By Chef Ron Spaziani

Are vegetables moving from the side to the center of the plate? Looking at current trends, it seems that veggies are taking over… so what’s causing this fast growing change?

Reducing or removing the consumption of meat from your diet is not only good for your heath; it also helps the environment and spreads good karma across the animal kingdom. But adapting to a vegetarian diet is more of a challenge than you may think.  It means creating a new dietary program with a nutritionist or a whole lot of will power. It also means no more flame-broiled burgers on the backyard grill or fragrant plates of slow-cooked barbecue, but luckily with the veggie boom, it’s been easier to make the switch over to vegetarianism.

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Before one decides to quit meat altogether, it’s important to explore the different types or levels of vegetarianism. Starting from the most restrictive and working our way down, the types of vegetarian are as follows:

Vegan:  do not consume any animal products or by-products. Think meat, eggs, dairy, etc. They also do not use animal products such as silk, leather and wool, as well.

Lacto Vegetarian: do not eat red or white meat, fish, fowl or eggs. They do consume dairy products such as cheese, milk and yogurt.

Ovo Vegetarian: do not eat red or white meat, fish, fowl or dairy products. They do consume egg products.

Lacto-ovo vegetarian: do consume dairy products and egg products. This is the most common type of vegetarian.

Pollotarian: do not consume red meat or fish and seafood. They limit their meat consumption to poultry and fowl.

Pescatarian (Pescetarian): While technically not a type of vegetarianism, these individuals restrict their meat consumption to fish and seafood only.

Flexitarian: follow a plant-based diet with the occasional addition of meat. Although this diet has been around for hundreds of years, it has only recently gained popularity.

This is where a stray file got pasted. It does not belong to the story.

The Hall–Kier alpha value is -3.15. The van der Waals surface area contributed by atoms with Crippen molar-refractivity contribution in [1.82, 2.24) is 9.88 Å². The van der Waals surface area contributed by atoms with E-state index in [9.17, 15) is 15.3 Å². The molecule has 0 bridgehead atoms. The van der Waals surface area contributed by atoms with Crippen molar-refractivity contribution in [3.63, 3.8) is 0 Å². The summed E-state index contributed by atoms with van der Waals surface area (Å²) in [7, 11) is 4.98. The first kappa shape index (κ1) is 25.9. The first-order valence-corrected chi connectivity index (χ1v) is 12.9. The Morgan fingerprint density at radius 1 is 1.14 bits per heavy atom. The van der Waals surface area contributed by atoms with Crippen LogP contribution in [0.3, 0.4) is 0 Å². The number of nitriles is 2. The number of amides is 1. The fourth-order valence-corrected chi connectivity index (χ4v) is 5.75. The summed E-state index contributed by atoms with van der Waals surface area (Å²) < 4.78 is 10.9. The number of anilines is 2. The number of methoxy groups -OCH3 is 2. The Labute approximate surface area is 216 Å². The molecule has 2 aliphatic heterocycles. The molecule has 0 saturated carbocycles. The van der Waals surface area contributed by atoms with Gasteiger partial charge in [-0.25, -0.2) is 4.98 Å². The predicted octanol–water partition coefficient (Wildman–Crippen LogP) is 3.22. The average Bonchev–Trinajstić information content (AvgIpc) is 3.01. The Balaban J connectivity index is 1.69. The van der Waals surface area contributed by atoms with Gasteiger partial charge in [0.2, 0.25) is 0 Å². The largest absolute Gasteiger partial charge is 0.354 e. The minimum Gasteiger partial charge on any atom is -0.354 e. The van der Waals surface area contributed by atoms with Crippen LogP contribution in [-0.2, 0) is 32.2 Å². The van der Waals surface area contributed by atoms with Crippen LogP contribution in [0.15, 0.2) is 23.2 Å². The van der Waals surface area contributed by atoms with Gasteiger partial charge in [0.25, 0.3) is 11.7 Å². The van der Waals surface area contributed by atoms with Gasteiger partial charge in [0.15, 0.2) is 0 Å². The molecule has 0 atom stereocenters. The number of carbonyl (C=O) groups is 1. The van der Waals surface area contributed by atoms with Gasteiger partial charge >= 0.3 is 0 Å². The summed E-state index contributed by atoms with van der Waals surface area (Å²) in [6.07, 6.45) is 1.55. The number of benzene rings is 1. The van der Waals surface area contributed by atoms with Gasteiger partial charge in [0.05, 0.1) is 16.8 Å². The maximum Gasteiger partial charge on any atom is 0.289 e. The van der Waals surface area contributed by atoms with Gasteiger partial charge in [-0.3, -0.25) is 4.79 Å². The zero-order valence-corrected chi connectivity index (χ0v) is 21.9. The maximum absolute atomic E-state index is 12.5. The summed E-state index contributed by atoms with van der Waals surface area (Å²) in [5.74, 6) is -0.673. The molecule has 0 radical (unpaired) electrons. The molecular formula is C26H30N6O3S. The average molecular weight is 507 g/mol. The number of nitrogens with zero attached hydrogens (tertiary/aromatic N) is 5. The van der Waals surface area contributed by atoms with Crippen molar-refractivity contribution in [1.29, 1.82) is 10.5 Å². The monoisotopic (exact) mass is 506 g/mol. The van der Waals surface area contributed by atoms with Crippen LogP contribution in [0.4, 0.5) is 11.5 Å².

Flexitarian diets are exactly what they sound like: flexible. Dr. Nancy DiMarco, a longtime flexitarian and the director of the Institute for Women’s Health at Texas Woman’s University in Denton says “I eat meat once a week. When you eat less meat and you add more whole grains and fruits, you’re getting so many health benefits that help you reduce body weight and decrease the risk of cardiovascular disease and diabetes.”

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So maybe the flexitarian diet is the reason veggies are all the rage right now, but we’ll never know for sure. What we do know is that veggie based dishes are growing across the country. Untitled at the Whitney in NYC, known for its veggie heavy menu, includes dishes like Cauliflower with cardamom custard and lemon, Maitake mushroom with freekeh and green garlic, and Beets with breakfast radish and mascarpone.  Gjelina, located in LA, is another restaurant embracing the veggie boom featuring dishes like Sunshine Kabocha squash curry with wild rice, coconut, kohlrabi with peppers and mint, and Roasted Japanese sweet potato with jalapeno yogurt and scallions.